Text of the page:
Male   Female
  • Can I make my pet a life insurance beneficiary?
  • March 14, 2014
  • world's richest petsBy LifeQuotes.com

    You have read the stories; some billionaire leaves an entire estate to their favorite dog, without leaving their kids a dime. While your first reaction might be, “Oh, well, they are rich and eccentric,” what if you wanted to leave your favorite furry friend ALL of your worldly possessions? If a “regular” person had a decent-sized life insurance policy, could he or she leave it all Fido?

    Actually, yes.

    When an emergency arises, the pets are often among the last belongings considered, and in many sad circumstances, are shipped off to the nearest shelter. Even if you do not have a ton of dollars, you can use life insurance to care for your pet. But it is not as straightforward as naming your cat, dog or iguana the beneficiary to your insurance policy. Pets are legally considered property.

    “The reasons a pet cannot be the sole beneficiary of a life insurance policy are basically because it would be very difficult to verify the pet’s identity. Not to mention, a pet can’t sign off on any legal documents,” said Holly Anderson, spokesperson for State Farm Insurance.

    There are no agencies that provide life insurance for pets, but plenty that provide pet health insurance, including the American Society for Prevention of Cruelty to Animals.

    So, if you have a life insurance policy and want to make sure your pet is pampered for the rest of its life, the easiest thing to do is establish a living trust to accommodate your pet’s needs, and specify the proceeds of your trust to go to everything from a regular vet checkup to funeral services.

    “Lots of people have different options as to where they put their funds,” said Tricia Clements, legal assistant at Lane & Karlo, LLP, a law firm specializing in estate planning, and, most recently, pet trusts.

    This option is feasible, but there are drawbacks, according to Clements.

    Most trusts work by having a trustee appointed to manage and allocate the funds to their designated recipients. For a pet trust, this would mean establishing a trustee, appointing a caregiver for the animal, and creating a system of checks and balances to make sure your favorite animal is cared for properly.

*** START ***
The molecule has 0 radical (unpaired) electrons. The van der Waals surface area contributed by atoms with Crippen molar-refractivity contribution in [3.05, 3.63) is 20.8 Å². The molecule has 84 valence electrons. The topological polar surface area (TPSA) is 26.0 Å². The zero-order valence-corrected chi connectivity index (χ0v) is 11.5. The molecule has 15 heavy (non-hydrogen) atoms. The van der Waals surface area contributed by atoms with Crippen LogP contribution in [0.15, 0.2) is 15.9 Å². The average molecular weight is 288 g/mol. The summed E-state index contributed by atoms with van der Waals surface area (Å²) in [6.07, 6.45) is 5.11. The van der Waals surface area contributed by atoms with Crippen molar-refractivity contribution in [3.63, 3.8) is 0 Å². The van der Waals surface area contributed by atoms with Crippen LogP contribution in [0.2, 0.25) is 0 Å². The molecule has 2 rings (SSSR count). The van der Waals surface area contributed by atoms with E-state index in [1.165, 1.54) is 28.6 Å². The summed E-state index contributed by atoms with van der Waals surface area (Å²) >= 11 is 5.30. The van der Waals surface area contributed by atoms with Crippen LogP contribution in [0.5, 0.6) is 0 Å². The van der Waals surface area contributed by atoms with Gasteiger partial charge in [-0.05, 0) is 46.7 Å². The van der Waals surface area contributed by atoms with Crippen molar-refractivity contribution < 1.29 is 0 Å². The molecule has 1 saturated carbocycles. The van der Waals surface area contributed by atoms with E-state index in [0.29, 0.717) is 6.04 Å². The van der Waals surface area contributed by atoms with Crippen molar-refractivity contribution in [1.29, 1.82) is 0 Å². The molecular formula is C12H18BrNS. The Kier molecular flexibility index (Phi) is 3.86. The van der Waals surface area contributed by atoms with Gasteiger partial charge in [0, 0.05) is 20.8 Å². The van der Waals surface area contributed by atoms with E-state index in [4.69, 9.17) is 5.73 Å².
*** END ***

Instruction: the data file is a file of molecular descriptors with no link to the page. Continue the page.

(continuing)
“There are numerous options to fund a pet trust. For example, somebody may have a life insurance policy and name the [pet] trust a partial or sole beneficiary,” Clements said.

    Another way to use your life insurance to care for your animals is to name the caregiver the sole beneficiary of your life insurance policy or make the policy a conditional gift. You can then possibly follow that up with specifying how the funds are to be used in your will, or have them sign a contract.

    “A [pet] trust has a trustee who manages the money and pays the caretaker. It is best to have the trustee and caretaker separate so there’s a system of checks and balances. The problem with making a life insurance policy conditional gift is that it cannot be enforced, so you need to be very comfortable with the person you leave this money to—you are basically giving them the money with no guarantee,” Clements said.

  • Category: Articles Library, Featured Articles, Life Insurance, Pet Insurance, Videos

2 Responses

  • Orval says:

    Furthermore, it affords runners or adventures optimum safety more so
    while on high risk expeditions. The whole purpose of the game is to put the ball inside the other’s
    team goal. The zeal for victory over dangers is another factor that
    attracts people to the extreme sports video.

    Review my web blog: idaho sports; Orval,

  • Karla Sullivan says:

    Thanks



Leave a Reply

Archives

About

Consumer Insurance Guide SM provides a wide selection of originally-authored articles and expert advice targeted to the self-directed insurance shopper. Our mission is to provide consumers with useful, money-saving information on all things having to do with making sound insurance purchase decisions.

Consumer Insurance Guide SM is owned by Life Quotes, Inc. 8205 South Cass Avenue, Darien, IL. For editorial, content feeds, advertising and lead purchase opportunities, contact Robert Bland at bob@lifequotes.com.

Originally founded in 1984 as Quotesmith Corporation, Life Quotes, Inc. owns and operates www.consumerinsuranceguide.com and www.lifequotes.com, two online consumer insurance information services that cater to the needs of self-directed personal and corporate insurance shoppers.

About Us  |   Contact Us  |   Press Releases  |   The Best Privacy Policy  |   Life Insurance  |   Careers
For Agents & Brokers  |   Site Map  |  


Copyright ©1984-2015 Life Quotes, Inc., 8205 South Cass Avenue, Suite 102, Darien, Illinois. Life Quotes, Inc. and certain of its personnel are licensed as insurance agents, brokers or producers in all states. CA agent #0A13858, LA agent #200696, MA agent #333509159. dba Life Quotes Insurance Services in CA under agent #0827712, in LA under agent #205078. dba Life Quotes Insurance Services, Inc. in UT under agent #90093. All rights reserved. Telephone (630) 515-0170. Founded 1984.
10.1.1.86